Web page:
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Search Results: 1 - 10 of 58946 matches for " HuiXian Yang "
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Individual dispersion of synthetic imogolite nanotubes via droplet evaporation
HuiXian Yang,ZhaoHui Su
Chinese Science Bulletin , 2007, DOI: 10.1007/s11434-007-0305-y
Abstract: Morphology of synthetic imogolite nanotubes formed in droplet evaporation was investigated by transmission electron microscopy and electron diffraction. The nanotubes form a dense entangled network at higher concentrations, while at lower concentrations the nanotubes are liable to form oriented bundles. Under enthanol atmosphere, individual dispersion of nanotubes was observed for the first time, which reveals the length polydispersity of synthetic imogolite nanotubes.
Approximate Inertial Manifold for a Class of the Kirchhoff Wave Equations with Nonlinear Strongly Damped Terms  [PDF]
Chengfei Ai, Huixian Zhu, Guoguang Lin
International Journal of Modern Nonlinear Theory and Application (IJMNTA) , 2016, DOI: 10.4236/ijmnta.2016.54020
Abstract: This paper is devoted to the long time behavior of the solution to the initial boundary value problems for a class of the Kirchhoff wave equations with nonlinear strongly damped terms: \"\". Firstly, in order to prove the smoothing effect of the solution, we make efficient use of the analytic property of the semigroup generated by the principal operator of the equation in the phase space. Then we obtain the regularity of the global attractor and construct the approximate inertial manifold of the equation. Finally, we prove that arbitrary trajectory of the Kirchhoff wave equations goes into a small neighbourhood of the approximate inertial manifold after large time.
Transcriptional and Post-Transcriptional Mechanisms for Oncogenic Overexpression of Ether à Go-Go K+ Channel
Huixian Lin, Zhe Li, Chang Chen, Xiaobin Luo, Jiening Xiao, Deli Dong, Yanjie Lu, Baofeng Yang, Zhiguo Wang
PLOS ONE , 2011, DOI: 10.1371/journal.pone.0020362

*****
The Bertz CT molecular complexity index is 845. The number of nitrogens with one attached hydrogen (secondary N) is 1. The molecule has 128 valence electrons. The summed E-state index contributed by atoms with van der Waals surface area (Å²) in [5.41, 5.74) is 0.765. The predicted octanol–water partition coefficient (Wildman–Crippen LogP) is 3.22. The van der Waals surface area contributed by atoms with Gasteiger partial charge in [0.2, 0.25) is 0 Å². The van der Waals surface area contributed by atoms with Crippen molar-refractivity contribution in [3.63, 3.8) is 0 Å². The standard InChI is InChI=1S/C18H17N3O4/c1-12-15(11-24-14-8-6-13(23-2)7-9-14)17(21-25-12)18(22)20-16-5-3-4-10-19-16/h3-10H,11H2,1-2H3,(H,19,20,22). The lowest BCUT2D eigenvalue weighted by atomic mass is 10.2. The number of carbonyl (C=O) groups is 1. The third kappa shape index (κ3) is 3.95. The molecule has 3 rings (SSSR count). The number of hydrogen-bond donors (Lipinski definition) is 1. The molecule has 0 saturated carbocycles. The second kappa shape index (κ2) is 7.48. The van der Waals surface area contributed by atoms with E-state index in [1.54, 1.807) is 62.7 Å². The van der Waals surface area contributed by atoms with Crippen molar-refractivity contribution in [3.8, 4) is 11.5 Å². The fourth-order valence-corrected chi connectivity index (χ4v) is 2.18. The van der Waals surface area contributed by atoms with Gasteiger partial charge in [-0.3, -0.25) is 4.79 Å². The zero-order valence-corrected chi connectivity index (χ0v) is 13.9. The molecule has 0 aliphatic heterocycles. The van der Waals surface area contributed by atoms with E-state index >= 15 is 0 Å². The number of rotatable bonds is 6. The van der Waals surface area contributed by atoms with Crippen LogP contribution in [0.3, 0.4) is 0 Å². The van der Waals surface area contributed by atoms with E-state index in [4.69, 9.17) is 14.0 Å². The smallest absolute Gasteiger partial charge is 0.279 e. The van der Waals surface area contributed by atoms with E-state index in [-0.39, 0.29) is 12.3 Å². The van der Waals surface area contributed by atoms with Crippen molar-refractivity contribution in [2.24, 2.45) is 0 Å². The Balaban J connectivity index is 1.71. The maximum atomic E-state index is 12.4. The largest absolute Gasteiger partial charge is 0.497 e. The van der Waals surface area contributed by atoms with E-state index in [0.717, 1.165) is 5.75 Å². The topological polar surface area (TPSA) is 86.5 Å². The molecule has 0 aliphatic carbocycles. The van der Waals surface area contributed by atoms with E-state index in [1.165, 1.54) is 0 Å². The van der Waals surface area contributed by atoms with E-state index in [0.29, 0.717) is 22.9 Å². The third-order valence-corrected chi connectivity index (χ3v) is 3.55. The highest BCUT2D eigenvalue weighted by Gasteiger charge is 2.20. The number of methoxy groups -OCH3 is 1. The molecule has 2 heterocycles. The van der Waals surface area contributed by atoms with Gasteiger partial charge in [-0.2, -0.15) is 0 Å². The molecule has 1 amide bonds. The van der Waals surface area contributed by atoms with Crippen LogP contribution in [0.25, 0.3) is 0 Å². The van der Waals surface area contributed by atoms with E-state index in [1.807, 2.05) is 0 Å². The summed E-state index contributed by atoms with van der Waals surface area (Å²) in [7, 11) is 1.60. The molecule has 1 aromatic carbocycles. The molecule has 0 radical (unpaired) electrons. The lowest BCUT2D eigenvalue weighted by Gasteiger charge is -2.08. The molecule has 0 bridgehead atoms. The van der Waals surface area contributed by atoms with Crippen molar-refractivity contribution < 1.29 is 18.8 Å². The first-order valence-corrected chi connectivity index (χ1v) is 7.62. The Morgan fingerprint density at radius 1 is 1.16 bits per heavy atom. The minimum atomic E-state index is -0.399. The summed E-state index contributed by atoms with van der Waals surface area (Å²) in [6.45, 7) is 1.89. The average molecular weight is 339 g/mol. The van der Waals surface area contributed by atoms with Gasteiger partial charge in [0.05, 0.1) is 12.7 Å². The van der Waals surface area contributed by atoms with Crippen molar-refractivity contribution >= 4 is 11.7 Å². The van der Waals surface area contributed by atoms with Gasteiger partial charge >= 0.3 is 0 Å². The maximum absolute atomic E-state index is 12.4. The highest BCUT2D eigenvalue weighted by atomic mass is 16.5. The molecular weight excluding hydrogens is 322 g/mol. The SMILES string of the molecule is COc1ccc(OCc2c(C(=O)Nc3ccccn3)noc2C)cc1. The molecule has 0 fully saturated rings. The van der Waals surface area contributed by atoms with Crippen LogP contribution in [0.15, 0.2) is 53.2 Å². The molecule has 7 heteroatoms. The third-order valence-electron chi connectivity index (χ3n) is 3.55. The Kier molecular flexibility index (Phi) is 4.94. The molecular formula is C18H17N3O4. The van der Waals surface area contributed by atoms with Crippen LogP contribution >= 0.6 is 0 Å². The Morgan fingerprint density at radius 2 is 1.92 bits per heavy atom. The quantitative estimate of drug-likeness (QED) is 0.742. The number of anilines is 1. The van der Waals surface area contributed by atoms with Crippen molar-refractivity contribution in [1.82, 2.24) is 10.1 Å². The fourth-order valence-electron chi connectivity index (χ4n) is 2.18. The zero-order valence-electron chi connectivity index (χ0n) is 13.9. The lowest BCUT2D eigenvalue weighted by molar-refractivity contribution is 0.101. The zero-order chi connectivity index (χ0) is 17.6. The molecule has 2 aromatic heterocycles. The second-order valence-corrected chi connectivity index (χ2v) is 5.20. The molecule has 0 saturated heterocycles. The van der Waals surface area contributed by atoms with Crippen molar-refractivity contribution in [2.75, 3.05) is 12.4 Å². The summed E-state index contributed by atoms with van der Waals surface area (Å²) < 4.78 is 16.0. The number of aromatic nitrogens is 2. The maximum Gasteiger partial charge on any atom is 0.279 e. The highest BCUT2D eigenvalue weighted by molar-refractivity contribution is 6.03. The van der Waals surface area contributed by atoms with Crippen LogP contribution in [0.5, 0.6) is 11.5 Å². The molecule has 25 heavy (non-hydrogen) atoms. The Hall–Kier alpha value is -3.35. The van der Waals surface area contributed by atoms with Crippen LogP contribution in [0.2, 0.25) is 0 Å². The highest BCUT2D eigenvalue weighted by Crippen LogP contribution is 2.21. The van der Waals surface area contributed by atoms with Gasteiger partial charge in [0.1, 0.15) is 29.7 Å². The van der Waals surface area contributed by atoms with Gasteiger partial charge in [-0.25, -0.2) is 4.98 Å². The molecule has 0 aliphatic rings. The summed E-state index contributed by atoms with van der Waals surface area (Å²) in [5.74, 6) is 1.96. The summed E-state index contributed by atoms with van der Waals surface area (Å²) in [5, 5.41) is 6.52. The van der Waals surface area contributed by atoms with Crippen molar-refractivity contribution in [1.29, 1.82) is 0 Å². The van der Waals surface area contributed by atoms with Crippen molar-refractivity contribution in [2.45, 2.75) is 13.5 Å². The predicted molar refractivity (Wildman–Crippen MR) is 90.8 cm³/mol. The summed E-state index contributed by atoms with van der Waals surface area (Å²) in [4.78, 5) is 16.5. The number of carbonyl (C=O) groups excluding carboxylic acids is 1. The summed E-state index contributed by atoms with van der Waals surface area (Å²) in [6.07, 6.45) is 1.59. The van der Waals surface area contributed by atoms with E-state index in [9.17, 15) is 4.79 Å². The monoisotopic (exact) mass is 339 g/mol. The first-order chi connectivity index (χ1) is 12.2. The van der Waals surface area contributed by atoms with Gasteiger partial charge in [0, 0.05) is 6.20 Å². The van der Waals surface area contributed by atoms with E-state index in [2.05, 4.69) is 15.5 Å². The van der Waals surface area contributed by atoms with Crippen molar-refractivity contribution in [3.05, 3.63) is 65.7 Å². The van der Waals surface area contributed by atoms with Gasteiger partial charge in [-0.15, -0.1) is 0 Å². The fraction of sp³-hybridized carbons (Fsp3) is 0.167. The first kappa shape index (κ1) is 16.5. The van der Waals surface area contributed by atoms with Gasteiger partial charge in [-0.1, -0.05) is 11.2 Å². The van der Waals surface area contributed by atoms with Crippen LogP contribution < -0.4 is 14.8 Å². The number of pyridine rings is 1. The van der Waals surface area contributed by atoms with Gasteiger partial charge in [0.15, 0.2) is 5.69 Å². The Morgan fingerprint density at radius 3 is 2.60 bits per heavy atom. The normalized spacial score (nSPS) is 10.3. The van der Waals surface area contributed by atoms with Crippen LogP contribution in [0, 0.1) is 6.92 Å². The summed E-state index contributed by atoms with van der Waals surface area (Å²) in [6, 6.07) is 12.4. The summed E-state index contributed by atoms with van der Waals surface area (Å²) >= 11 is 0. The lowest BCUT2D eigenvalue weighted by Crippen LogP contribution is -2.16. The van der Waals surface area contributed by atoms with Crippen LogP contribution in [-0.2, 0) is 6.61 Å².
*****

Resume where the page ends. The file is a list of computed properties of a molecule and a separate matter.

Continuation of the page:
Abstract: The human ether-à-go-go-1 (h-eag1) K+ channel is expressed in a variety of cell lines derived from human malignant tumors and in clinical samples of several different cancers, but is otherwise absent in normal tissues. It was found to be necessary for cell cycle progression and tumorigenesis. Specific inhibition of h-eag1 expression leads to inhibition of tumor cell proliferation. We report here that h-eag1 expression is controlled by the p53?miR-34?E2F1 pathway through a negative feed-forward mechanism. We first established E2F1 as a transactivator of h-eag1 gene through characterizing its promoter region. We then revealed that miR-34, a known transcriptional target of p53, is an important negative regulator of h-eag1 through dual mechanisms by directly repressing h-eag1 at the post-transcriptional level and indirectly silencing h-eag1 at the transcriptional level via repressing E2F1. There is a strong inverse relationship between the expression levels of miR-34 and h-eag1 protein. H-eag1antisense antagonized the growth-stimulating effects and the upregulation of h-eag1 expression in SHSY5Y cells, induced by knockdown of miR-34, E2F1 overexpression, or inhibition of p53 activity. Therefore, p53 negatively regulates h-eag1 expression by a negative feed-forward mechanism through the p53?miR-34?E2F1 pathway. Inactivation of p53 activity, as is the case in many cancers, can thus cause oncogenic overexpression of h-eag1 by relieving the negative feed-forward regulation. These findings not only help us understand the molecular mechanisms for oncogenic overexpression of h-eag1 in tumorigenesis but also uncover the cell-cycle regulation through the p53?miR-34?E2F1?h-eag1 pathway. Moreover, these findings place h-eag1 in the p53?miR-34?E2F1?h-eag1 pathway with h-eag as a terminal effecter component and with miR-34 (and E2F1) as a linker between p53 and h-eag1. Our study therefore fills the gap between p53 pathway and its cellular function mediated by h-eag1.